By this same spell you will hold those whom you gather, for men will not long remain with an unloving leader: even little children in our classes will not long listen to an unsympathetic teacher. Great armies of soldiers must be led by a great soldier, and children must be held in hand by child-like instructors. When human beings surround an uncompassionate personage they soon find it out, and fly off at a tangent as if by instinct. You may collect people for a time by some extraneous means, but unless they perceive that you love them, and that your heart goes out with desires for their good, they will soon weary of you. The multitude still clung to the skirts of Jesus, even to the last, whenever he preached, because they saw that he really desired their good. You, dear friend, must have compassion if you are to keep up the attention of those whom you address. The earth is held together by the force of attraction, and to the men upon it that same power is exercised by love and compassion.

     Compassion in your heart will also be greatly useful in moving sinners to care for themselves. I believe there are some people who never will feel about their own souls until they are driven to it by seeing that other people feel for them. If I remember the story aright, Mr. Knill at one time was distributing tracts at Chester, and went out where there was a company of soldiers. Many received the tracts, but one man tore the little book in pieces before the good man’s eyes; and on another occasion the same individual said to the soldiers, “Now make a ring round him.” The men stood round the preacher, and then the wicked fellow cursed him in such a frightful manner that Mr. Knill burst into tears to hear such awful sounds. The sight of Knill’s tears broke the heart of the blasphemer: nothing else could have touched him, but he could not bear to see a strong man who was at least his equal, and, probably, his superior, weeping over him. Years after he came forward to own that the tender emotion displayed by Mr. Knill had touched his inmost soul, and led him to repentance. Now, if you have compassion on other people, they will wonder why you should be so much concerned for them. “Why do you care for me?” said a reprobate to an earnest Christian who tried to win him. “Ah,” said another, who looked at it from the opposite side, “no one cares for my soul. I have nobody to pray for me, nobody to care for me, or I might have some hope.” It is clear, beloved brother or sister, that if you feel moved of God to seek the good of your fellow-men, as I trust you do, the first thing you want is compassion, forbearance, patience, sympathy, and without these you will no more touch the hearts of those to whom you speak than would a parrot or a talking automaton.

     You also want great compassion to insure your own perseverance, for if you do not love the children of your class, if you do not love the people whom you try to benefit as you go from house to house, if you have no compassion on the dying sinners around you, you will soon give up your mission, or go about it in a merely formal manner. You will not find the conquest of the human heart to be an easy thing; indeed, it is the most arduous of all enterprises, and unless you so love men that you will bear a thousand rebuffs and disappointments, and still will press on with the blessed news of mercy— unless, I say, you have a compassion as enduring as your own life you will fail and be discouraged, and cast away the sacred nets with which you fish for men, and the seed-basket from which you scatter the heavenly seed. You may perhaps continue to sow a handful here and there, but you will never reap a large harvest unless the heart moves the hand.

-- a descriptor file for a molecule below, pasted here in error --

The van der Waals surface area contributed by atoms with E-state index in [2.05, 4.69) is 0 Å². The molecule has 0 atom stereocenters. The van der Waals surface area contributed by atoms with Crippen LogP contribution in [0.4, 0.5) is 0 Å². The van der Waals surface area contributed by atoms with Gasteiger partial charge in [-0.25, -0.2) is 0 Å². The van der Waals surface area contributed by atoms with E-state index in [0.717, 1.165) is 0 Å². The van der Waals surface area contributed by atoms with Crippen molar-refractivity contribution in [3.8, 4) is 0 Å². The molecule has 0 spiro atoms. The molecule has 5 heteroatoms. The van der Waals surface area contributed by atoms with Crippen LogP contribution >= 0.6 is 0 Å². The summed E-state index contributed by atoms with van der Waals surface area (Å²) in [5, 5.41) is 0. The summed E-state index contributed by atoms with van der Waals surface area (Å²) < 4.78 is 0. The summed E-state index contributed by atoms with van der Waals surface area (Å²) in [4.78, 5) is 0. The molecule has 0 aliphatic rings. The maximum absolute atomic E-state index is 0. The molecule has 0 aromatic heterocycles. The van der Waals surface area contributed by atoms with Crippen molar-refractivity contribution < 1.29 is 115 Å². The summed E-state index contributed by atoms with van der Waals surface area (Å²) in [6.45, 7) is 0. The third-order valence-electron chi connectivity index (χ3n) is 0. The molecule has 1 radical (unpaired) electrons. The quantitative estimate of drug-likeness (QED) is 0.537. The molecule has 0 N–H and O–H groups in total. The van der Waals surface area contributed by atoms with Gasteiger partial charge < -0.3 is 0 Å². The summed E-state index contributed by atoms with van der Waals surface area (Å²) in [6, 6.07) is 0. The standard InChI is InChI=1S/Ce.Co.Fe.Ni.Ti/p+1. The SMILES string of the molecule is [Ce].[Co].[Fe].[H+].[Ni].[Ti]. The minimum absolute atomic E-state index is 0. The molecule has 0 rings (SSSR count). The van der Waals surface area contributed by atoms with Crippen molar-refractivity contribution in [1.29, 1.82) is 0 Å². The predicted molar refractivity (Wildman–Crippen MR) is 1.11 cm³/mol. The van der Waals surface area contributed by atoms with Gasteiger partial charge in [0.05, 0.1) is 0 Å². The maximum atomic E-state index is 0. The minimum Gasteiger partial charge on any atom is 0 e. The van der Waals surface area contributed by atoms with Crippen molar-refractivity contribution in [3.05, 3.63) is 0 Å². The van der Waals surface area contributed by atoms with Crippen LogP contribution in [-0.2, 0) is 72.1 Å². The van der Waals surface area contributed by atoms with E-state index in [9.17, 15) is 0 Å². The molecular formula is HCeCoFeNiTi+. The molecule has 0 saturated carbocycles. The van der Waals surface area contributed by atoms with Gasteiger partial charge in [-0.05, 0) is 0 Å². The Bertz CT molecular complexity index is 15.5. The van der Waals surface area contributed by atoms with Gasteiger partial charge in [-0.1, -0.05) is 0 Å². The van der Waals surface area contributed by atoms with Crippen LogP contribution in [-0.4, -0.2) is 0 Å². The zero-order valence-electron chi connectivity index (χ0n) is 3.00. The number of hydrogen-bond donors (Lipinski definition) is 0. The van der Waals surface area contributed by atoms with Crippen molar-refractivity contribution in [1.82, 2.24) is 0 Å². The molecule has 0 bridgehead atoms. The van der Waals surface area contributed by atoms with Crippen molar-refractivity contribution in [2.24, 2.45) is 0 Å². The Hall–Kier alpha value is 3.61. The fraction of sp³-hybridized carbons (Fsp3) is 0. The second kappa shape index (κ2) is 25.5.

Besides, compassion of heart can alone teach you how to speak to others. I have been often pleased to see how young converts manage to tell out the love of Christ to people much older than themselves, and to do it very effectively too. You cannot take a man into college and teach him how to preach to sinners rightly by giving him books, or lectures, or rules. No, that must be learnt by a kind of instinct of the new nature which teaches the man who is ordained to it. Nobody, I suppose, teaches the young mother how to manage her first child, and yet somehow or other it is done, because she loves it. It is wonderful to me how a widow with quite a swarm of children somehow provides for them. I cannot tell how, but the love she bears them leads her to make exertions which would seem impossible to any one else, and the little ones are somehow or other housed and fed and clothed. If you have love enough, you can win any man to Jesus, by God’s grace. If his heart is as hard as a diamond, why then you must have a purpose twice as hard as a diamond, and you will cut him to the heart yet. If you are resolved that you will move heaven and earth but what such a soul shall feel the power of the gospel, and if you will go with mighty prayer and invoke the aid of the Divine Spirit, I do not see that you can fail. You must do good if you have but love enough and heart enough. These are the main qualifications, I believe, for a minister of the gospel, for the teacher of a Sunday-school class, or for any other sort of Christian worker — plenteous compassion and unfailing forbearance.